Sunday, June 24, 2012

We Have Met The Artist and She/He is Us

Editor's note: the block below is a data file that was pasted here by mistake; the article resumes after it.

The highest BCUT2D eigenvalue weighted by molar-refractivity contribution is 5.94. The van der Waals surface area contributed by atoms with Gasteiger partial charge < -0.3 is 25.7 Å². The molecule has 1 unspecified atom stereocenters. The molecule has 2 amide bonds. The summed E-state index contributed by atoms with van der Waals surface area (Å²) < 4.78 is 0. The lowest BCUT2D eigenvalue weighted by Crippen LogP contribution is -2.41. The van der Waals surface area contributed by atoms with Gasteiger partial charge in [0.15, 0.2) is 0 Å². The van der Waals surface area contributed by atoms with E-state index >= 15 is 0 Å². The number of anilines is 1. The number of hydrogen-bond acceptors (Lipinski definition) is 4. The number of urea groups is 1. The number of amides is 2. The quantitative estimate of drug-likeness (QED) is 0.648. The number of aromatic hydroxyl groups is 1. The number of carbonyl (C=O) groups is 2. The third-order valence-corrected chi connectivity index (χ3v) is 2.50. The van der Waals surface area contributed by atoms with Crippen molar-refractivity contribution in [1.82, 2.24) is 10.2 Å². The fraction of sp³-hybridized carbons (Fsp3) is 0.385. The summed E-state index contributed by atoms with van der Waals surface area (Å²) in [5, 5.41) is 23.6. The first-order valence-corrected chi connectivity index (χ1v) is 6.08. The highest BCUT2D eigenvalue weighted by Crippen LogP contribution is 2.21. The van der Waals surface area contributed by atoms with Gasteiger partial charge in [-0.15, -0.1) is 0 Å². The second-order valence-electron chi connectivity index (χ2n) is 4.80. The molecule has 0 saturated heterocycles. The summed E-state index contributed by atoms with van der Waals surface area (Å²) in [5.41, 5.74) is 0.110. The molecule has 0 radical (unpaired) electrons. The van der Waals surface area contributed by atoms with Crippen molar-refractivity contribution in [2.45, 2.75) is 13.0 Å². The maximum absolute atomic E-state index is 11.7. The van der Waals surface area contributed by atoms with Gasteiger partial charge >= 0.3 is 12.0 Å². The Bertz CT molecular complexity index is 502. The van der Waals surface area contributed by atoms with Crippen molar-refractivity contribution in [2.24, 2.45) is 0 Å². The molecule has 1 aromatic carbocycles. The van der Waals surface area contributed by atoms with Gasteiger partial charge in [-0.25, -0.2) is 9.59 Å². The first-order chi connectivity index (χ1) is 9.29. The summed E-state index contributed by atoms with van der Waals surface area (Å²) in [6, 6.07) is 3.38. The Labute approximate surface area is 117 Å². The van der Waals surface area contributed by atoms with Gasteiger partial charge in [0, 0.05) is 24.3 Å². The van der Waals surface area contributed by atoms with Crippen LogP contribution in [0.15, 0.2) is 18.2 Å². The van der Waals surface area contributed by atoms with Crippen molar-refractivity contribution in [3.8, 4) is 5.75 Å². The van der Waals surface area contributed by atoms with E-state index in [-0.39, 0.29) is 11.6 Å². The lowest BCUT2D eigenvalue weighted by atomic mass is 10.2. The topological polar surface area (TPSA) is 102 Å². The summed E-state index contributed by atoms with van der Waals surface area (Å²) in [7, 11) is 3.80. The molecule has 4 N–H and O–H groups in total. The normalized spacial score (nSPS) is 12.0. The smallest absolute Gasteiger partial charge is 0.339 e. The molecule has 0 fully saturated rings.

Ellen Dissanayake has been saying very wise things for decades about why we humans make art. As I stir my coffee this morning and contemplate Deep History and the Big Picture, I am happy to read her words: "Paleo-archaeologists and ethnographers tell us that from as early as a hundred thousand years ago (some say much earlier) until very recently, in many parts of the world, members of our species have spent enormous resources of time, metabolic energy, and costly materials (such as feathers and ivory from rare and powerful creatures or shells and minerals from far distances) to mount complex ceremonies in which the elaboration of bodies, surroundings, and paraphernalia is joined with vigorous and intricate dancing, dramatic performances, and complex songs, chants, and drumming. In other words, although they lacked money, they nevertheless invested their human capital in the arts. [...] To an evolutionist, devoting time, effort, and resources to apparently non-utilitarian pursuits should have made people less rather than more likely to survive. Yet the fact that they occur so extravagantly, universally, requires an opposite conclusion: the arts must have enabled their practitioners to better survive than humans who did not go to such extensive and expensive extremes. Their “value” had to be not only cultural but biological." Excerpted from an essay, "What Is The (Adaptive) Value of Art?," published August 16, 2011 on the NEA website. You can click here for the full text plus much more about Dissanayake and her work.

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